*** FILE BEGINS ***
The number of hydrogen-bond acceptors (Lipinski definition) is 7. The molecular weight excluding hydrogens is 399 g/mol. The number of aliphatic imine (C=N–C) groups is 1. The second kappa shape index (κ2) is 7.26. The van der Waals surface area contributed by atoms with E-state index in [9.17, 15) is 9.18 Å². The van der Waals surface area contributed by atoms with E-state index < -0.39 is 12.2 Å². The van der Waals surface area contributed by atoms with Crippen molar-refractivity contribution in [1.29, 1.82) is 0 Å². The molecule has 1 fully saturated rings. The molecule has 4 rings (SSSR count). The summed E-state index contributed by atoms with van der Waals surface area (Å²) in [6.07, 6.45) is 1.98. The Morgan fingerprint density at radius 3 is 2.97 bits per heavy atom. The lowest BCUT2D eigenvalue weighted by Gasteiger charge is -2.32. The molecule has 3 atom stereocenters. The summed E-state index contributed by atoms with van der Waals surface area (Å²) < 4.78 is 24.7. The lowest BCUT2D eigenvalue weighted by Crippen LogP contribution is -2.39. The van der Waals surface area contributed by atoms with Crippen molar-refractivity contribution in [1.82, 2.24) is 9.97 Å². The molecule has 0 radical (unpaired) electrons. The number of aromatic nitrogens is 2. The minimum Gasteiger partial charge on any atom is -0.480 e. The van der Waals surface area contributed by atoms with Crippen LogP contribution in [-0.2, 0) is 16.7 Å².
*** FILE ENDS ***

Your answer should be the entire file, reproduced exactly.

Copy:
The number of hydrogen-bond acceptors (Lipinski definition) is 7. The molecular weight excluding hydrogens is 399 g/mol. The number of aliphatic imine (C=N–C) groups is 1. The second kappa shape index (κ2) is 7.26. The van der Waals surface area contributed by atoms with E-state index in [9.17, 15) is 9.18 Å². The van der Waals surface area contributed by atoms with E-state index < -0.39 is 12.2 Å². The van der Waals surface area contributed by atoms with Crippen molar-refractivity contribution in [1.29, 1.82) is 0 Å². The molecule has 1 fully saturated rings. The molecule has 4 rings (SSSR count). The summed E-state index contributed by atoms with van der Waals surface area (Å²) in [6.07, 6.45) is 1.98. The Morgan fingerprint density at radius 3 is 2.97 bits per heavy atom. The lowest BCUT2D eigenvalue weighted by Gasteiger charge is -2.32. The molecule has 3 atom stereocenters. The summed E-state index contributed by atoms with van der Waals surface area (Å²) < 4.78 is 24.7. The lowest BCUT2D eigenvalue weighted by Crippen LogP contribution is -2.39. The van der Waals surface area contributed by atoms with Crippen molar-refractivity contribution in [1.82, 2.24) is 9.97 Å². The molecule has 0 radical (unpaired) electrons. The number of aromatic nitrogens is 2. The minimum Gasteiger partial charge on any atom is -0.480 e. The van der Waals surface area contributed by atoms with Crippen LogP contribution in [-0.2, 0) is 16.7 Å².